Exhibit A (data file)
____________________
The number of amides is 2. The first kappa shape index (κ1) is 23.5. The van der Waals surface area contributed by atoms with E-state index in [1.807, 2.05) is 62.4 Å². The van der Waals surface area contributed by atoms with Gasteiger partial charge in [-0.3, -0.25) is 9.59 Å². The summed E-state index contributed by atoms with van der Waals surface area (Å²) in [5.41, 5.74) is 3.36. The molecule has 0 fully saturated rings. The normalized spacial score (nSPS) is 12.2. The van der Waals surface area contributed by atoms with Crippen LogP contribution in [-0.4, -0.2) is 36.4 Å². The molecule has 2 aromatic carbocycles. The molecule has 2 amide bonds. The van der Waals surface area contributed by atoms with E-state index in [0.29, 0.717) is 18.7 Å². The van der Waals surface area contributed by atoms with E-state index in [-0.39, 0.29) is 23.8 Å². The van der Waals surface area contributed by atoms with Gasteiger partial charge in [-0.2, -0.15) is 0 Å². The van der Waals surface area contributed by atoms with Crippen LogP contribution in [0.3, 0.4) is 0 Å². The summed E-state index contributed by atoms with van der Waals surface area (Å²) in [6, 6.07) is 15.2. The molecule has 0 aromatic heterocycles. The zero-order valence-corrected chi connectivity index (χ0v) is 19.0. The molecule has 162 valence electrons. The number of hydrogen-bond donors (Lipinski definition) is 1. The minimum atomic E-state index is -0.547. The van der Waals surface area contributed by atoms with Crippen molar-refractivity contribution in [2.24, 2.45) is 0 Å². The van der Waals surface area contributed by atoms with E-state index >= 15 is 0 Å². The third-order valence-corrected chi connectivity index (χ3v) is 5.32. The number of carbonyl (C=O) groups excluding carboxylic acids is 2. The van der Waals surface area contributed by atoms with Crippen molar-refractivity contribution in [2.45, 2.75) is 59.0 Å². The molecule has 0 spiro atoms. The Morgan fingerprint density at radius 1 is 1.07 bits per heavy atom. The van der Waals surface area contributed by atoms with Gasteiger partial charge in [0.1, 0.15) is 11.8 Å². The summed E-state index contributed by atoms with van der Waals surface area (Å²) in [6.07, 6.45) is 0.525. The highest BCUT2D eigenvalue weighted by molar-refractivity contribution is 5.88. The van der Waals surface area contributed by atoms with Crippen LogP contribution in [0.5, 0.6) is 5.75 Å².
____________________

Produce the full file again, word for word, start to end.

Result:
The number of amides is 2. The first kappa shape index (κ1) is 23.5. The van der Waals surface area contributed by atoms with E-state index in [1.807, 2.05) is 62.4 Å². The van der Waals surface area contributed by atoms with Gasteiger partial charge in [-0.3, -0.25) is 9.59 Å². The summed E-state index contributed by atoms with van der Waals surface area (Å²) in [5.41, 5.74) is 3.36. The molecule has 0 fully saturated rings. The normalized spacial score (nSPS) is 12.2. The van der Waals surface area contributed by atoms with Crippen LogP contribution in [-0.4, -0.2) is 36.4 Å². The molecule has 2 aromatic carbocycles. The molecule has 2 amide bonds. The van der Waals surface area contributed by atoms with E-state index in [0.29, 0.717) is 18.7 Å². The van der Waals surface area contributed by atoms with E-state index in [-0.39, 0.29) is 23.8 Å². The van der Waals surface area contributed by atoms with Gasteiger partial charge in [-0.2, -0.15) is 0 Å². The van der Waals surface area contributed by atoms with Crippen LogP contribution in [0.3, 0.4) is 0 Å². The summed E-state index contributed by atoms with van der Waals surface area (Å²) in [6, 6.07) is 15.2. The molecule has 0 aromatic heterocycles. The zero-order valence-corrected chi connectivity index (χ0v) is 19.0. The molecule has 162 valence electrons. The number of hydrogen-bond donors (Lipinski definition) is 1. The minimum atomic E-state index is -0.547. The van der Waals surface area contributed by atoms with Crippen molar-refractivity contribution in [2.24, 2.45) is 0 Å². The van der Waals surface area contributed by atoms with E-state index >= 15 is 0 Å². The third-order valence-corrected chi connectivity index (χ3v) is 5.32. The number of carbonyl (C=O) groups excluding carboxylic acids is 2. The van der Waals surface area contributed by atoms with Crippen molar-refractivity contribution in [2.45, 2.75) is 59.0 Å². The molecule has 0 spiro atoms. The Morgan fingerprint density at radius 1 is 1.07 bits per heavy atom. The van der Waals surface area contributed by atoms with Gasteiger partial charge in [0.1, 0.15) is 11.8 Å². The summed E-state index contributed by atoms with van der Waals surface area (Å²) in [6.07, 6.45) is 0.525. The highest BCUT2D eigenvalue weighted by molar-refractivity contribution is 5.88. The van der Waals surface area contributed by atoms with Crippen LogP contribution in [0.5, 0.6) is 5.75 Å².